Facing Your Fears of Getting Sober

Fear is a given in life. Everyone is going to feel it at one point or another. However, some people let fear hold them back while others don’t. And when it comes to recovery, there are all sorts of unknowns that a person might be afraid of. But, as you may already know, many people move forward anyway. Those who really want to get sober find the courage inside to move past those fears and get the help they need.

Here’s an inspiring story about courage by Georges St-Pierre, author of The Way of the Fight:

I remember hearing a story about soldiers going into battle and showing no fear, and the guy said it was really simple (I’m paraphrasing here): ‘There are two kinds of men: those who want to go out and fight—the crazy ones—and the ones who are afraid to go, but they go anyway. They’re the courageous ones.’ I realized at this moment that it takes fear to make a person courageous. And I like that, because courage says something about you.

The result is that, after a while, you get practice at being courageous. You understand how to move forward against fear, how to react in certain situations. You just get better. It doesn’t mean you stop feeling fear—that would be careless—but it means you have earned the right to feel confidence in the battle against fear.

There’s no question that there is a lot of fear in recovery. Getting sober can feel like you are taking a step into the unknown. It might feel like you are taking a leap of faith. When someone decides to get help for their addiction, he or she will often have no idea what to expect. A person might hope that there will be the right people, environment, and resources to feel well supported in their early recovery.

In fact, it is fear that can hold someone back and keep them from getting help. Most people fear change, and when there is that fear of the unknown or when there is chronic ambivalence and uncertainty, it can be stifling and interfere with one’s ability to move forward. It’s common to see someone who is frequently ambivalent and indecisive move from one side of the fence to the other. That person might continue to jump from “Yes, I’m ready to get sober,” to “No, I don’t want to do it.”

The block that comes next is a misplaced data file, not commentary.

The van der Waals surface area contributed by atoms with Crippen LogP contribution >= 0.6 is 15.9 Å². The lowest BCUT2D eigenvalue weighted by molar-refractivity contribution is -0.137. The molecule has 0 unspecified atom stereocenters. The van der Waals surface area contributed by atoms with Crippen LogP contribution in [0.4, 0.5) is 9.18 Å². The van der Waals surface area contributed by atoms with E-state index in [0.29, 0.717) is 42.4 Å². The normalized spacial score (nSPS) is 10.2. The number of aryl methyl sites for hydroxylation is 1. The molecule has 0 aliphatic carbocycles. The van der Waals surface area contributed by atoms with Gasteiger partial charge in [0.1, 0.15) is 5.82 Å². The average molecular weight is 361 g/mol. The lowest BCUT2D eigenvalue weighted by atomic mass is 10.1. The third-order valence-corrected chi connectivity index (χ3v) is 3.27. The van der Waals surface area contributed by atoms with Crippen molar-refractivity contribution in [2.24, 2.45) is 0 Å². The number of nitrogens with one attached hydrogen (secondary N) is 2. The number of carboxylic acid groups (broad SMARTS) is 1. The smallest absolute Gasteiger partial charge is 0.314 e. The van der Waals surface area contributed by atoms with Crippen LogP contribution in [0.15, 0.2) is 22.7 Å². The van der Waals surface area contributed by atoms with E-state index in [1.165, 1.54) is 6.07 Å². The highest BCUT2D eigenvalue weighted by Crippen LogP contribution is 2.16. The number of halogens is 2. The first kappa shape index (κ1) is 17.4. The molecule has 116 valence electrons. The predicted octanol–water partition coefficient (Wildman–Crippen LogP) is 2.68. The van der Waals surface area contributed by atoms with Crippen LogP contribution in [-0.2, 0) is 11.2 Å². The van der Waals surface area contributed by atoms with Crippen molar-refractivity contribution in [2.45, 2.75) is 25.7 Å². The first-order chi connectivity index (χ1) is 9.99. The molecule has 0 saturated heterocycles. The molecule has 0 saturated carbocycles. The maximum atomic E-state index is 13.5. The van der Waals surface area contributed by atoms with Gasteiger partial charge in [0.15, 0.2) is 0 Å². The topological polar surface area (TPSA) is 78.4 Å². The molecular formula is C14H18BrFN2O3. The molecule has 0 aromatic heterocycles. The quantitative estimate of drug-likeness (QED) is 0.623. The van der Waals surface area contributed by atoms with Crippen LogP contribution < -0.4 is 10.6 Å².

If you’re stuck in fear and you can’t seem to move forward, here are some suggestions to consider:

First, accept where you are. If you try to force yourself to get help when you’re not ready, you might doing something to sabotage it. Don’t try to force yourself into a rash decision. Simply let yourself be where you are. Recognize and accept your ambivalent feelings.

Second, remember that you can take your time. You’re human. And you’re not a soldier being forced into battle. If you want to get sober, you will. Give yourself some time to accept the fear and make the right decision for yourself. (However, don’t use this as an excuse to avoid getting help.)

Third, talk to someone so that you can process your feelings. It’s perfectly normal to be afraid. Sometimes, recognizing that fear will be a part of your experience regardless of your choices, then you might feel more apt to ignore the fear and get the help you need.

Lastly, get help to manage fear, especially if it feels overwhelming. Consider seeking professional mental health services to help yourself examine and sort out your feelings of fear and ambivalence.

Although you’re afraid, there are steps to take so that fear doesn’t stand in your way.


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